employ numerical ratings.)
Comment Was this review helpful to you? Yes No Sending feedback...
Thank you for your feedback. If this review is inappropriate, please let us know.
Sorry, we failed to record your vote. Please try again
21 of 22 people found the following review helpful By Dean T. Ochi on November 30, 1999
Format: Hardcover
Throughout the last fifty years since the end of World War II there have been many accounts of the many battles fought and the people who fought them. There is one group which is almost always left out. The 442nd RCT. This group of Americans fought some of the bloodiest battles in the war. This book truly places the stellar record of the men of the 442nd in the history books. I gives me a new found respect for these men and the job that they did through what must have been tremendous pressure to succeed. Some of these men I know personally and have the utmost respect for the job that they did. It makes me proud to be an American. This book really does them justice in a time of great injustice. This is one to pass down to the next generation.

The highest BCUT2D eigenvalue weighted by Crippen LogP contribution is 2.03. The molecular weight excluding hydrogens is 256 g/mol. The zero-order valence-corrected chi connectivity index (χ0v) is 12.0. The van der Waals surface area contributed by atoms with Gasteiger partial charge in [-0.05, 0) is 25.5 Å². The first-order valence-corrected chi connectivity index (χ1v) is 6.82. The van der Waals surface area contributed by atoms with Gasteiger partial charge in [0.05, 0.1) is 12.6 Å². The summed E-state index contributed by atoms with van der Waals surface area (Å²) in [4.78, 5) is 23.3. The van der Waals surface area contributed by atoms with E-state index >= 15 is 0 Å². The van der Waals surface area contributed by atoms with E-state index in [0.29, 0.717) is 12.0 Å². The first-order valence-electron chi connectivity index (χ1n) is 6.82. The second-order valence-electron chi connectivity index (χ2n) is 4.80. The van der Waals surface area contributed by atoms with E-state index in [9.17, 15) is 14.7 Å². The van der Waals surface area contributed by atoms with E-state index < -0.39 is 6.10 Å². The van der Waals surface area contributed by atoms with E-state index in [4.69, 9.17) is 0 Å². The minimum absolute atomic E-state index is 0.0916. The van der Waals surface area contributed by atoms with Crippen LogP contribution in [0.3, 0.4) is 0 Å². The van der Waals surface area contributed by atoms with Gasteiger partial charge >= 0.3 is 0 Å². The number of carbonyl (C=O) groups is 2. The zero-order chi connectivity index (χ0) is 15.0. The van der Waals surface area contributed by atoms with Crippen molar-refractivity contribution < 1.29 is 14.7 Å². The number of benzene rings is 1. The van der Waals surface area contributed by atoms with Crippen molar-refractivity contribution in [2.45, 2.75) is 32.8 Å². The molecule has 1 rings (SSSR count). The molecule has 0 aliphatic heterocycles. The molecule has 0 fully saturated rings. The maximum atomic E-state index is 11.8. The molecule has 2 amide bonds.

Comment Was this review helpful to you? Yes No Sending feedback...
Thank you for your feedback. If this review is inappropriate, please let us know.
Sorry, we failed to record your vote. Please try again
7 of 9 people found the following review helpful By lordhoot on February 11, 2004
Format: Hardcover
This proves to be an interesting book about Japanese-American battalion that drove to saved another American battalion while at the same time, there was a German battalion which also cut off as well. Its an interesting story and since there isn't too many books out there dealing with the Japanese-American units, this book proves to be quite informative. The book also look at things from the German perception as well and their experiences which was much more bitter then the American "Lost Battalion".
However, I also wished that the book was written better. Its seem bit cut and dry writing style almost make the book read like marching through the Vosges slogs itself.